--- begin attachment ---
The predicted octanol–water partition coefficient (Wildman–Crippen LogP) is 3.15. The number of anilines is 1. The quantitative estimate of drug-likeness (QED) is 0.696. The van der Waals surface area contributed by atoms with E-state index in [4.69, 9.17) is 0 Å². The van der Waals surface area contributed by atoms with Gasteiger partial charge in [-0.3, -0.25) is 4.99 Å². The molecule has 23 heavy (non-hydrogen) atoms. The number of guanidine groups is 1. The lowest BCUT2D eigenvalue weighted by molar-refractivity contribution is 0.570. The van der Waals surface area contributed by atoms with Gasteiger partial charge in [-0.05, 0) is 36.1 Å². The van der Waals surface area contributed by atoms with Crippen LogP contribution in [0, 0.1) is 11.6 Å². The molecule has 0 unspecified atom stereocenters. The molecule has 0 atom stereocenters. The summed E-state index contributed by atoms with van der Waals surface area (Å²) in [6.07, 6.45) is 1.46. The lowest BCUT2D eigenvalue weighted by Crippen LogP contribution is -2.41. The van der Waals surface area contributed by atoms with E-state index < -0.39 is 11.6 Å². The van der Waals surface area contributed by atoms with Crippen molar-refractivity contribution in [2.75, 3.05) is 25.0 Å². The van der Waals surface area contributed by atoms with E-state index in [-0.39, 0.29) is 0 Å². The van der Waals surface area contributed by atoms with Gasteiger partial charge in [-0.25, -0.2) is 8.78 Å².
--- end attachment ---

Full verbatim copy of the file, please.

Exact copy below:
The predicted octanol–water partition coefficient (Wildman–Crippen LogP) is 3.15. The number of anilines is 1. The quantitative estimate of drug-likeness (QED) is 0.696. The van der Waals surface area contributed by atoms with E-state index in [4.69, 9.17) is 0 Å². The van der Waals surface area contributed by atoms with Gasteiger partial charge in [-0.3, -0.25) is 4.99 Å². The molecule has 23 heavy (non-hydrogen) atoms. The number of guanidine groups is 1. The lowest BCUT2D eigenvalue weighted by molar-refractivity contribution is 0.570. The van der Waals surface area contributed by atoms with Gasteiger partial charge in [-0.05, 0) is 36.1 Å². The van der Waals surface area contributed by atoms with Crippen LogP contribution in [0, 0.1) is 11.6 Å². The molecule has 0 unspecified atom stereocenters. The molecule has 0 atom stereocenters. The summed E-state index contributed by atoms with van der Waals surface area (Å²) in [6.07, 6.45) is 1.46. The lowest BCUT2D eigenvalue weighted by Crippen LogP contribution is -2.41. The van der Waals surface area contributed by atoms with E-state index < -0.39 is 11.6 Å². The van der Waals surface area contributed by atoms with Crippen molar-refractivity contribution in [2.75, 3.05) is 25.0 Å². The van der Waals surface area contributed by atoms with E-state index in [-0.39, 0.29) is 0 Å². The van der Waals surface area contributed by atoms with Gasteiger partial charge in [-0.25, -0.2) is 8.78 Å².